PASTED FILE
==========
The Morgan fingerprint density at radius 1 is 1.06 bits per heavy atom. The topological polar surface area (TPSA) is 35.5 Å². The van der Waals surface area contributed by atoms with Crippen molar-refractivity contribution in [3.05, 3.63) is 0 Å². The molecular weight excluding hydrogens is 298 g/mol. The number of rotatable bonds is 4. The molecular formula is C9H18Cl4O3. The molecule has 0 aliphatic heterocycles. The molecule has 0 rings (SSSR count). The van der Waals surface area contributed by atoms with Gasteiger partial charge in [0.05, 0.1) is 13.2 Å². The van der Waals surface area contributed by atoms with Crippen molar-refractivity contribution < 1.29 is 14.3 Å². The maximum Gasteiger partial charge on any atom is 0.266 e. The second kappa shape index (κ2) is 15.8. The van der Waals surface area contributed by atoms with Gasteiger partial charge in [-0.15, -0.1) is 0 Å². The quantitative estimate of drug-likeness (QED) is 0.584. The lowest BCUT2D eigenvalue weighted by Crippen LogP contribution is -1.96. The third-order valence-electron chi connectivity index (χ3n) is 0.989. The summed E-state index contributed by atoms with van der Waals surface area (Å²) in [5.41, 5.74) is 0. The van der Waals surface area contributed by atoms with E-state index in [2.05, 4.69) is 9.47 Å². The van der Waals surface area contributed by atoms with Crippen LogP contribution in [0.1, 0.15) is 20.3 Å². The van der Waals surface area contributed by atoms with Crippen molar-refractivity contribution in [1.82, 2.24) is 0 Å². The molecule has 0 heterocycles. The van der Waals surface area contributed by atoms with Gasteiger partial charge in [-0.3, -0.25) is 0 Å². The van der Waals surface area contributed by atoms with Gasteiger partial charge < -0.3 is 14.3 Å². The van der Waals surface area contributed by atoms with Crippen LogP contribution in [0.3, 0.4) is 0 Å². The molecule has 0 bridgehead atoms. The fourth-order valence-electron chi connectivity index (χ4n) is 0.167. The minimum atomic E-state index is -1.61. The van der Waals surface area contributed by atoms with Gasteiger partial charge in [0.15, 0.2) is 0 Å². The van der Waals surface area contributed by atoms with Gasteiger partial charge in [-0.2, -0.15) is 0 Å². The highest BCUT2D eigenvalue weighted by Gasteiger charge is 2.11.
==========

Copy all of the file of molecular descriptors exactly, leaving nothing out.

The Morgan fingerprint density at radius 1 is 1.06 bits per heavy atom. The topological polar surface area (TPSA) is 35.5 Å². The van der Waals surface area contributed by atoms with Crippen molar-refractivity contribution in [3.05, 3.63) is 0 Å². The molecular weight excluding hydrogens is 298 g/mol. The number of rotatable bonds is 4. The molecular formula is C9H18Cl4O3. The molecule has 0 aliphatic heterocycles. The molecule has 0 rings (SSSR count). The van der Waals surface area contributed by atoms with Gasteiger partial charge in [0.05, 0.1) is 13.2 Å². The van der Waals surface area contributed by atoms with Crippen molar-refractivity contribution < 1.29 is 14.3 Å². The maximum Gasteiger partial charge on any atom is 0.266 e. The second kappa shape index (κ2) is 15.8. The van der Waals surface area contributed by atoms with Gasteiger partial charge in [-0.15, -0.1) is 0 Å². The quantitative estimate of drug-likeness (QED) is 0.584. The lowest BCUT2D eigenvalue weighted by Crippen LogP contribution is -1.96. The third-order valence-electron chi connectivity index (χ3n) is 0.989. The summed E-state index contributed by atoms with van der Waals surface area (Å²) in [5.41, 5.74) is 0. The van der Waals surface area contributed by atoms with E-state index in [2.05, 4.69) is 9.47 Å². The van der Waals surface area contributed by atoms with Crippen LogP contribution in [0.1, 0.15) is 20.3 Å². The van der Waals surface area contributed by atoms with Crippen molar-refractivity contribution in [1.82, 2.24) is 0 Å². The molecule has 0 heterocycles. The van der Waals surface area contributed by atoms with Gasteiger partial charge in [-0.3, -0.25) is 0 Å². The van der Waals surface area contributed by atoms with Gasteiger partial charge < -0.3 is 14.3 Å². The van der Waals surface area contributed by atoms with Crippen LogP contribution in [0.3, 0.4) is 0 Å². The molecule has 0 bridgehead atoms. The fourth-order valence-electron chi connectivity index (χ4n) is 0.167. The minimum atomic E-state index is -1.61. The van der Waals surface area contributed by atoms with Gasteiger partial charge in [0.15, 0.2) is 0 Å². The van der Waals surface area contributed by atoms with Gasteiger partial charge in [-0.2, -0.15) is 0 Å². The highest BCUT2D eigenvalue weighted by Gasteiger charge is 2.11.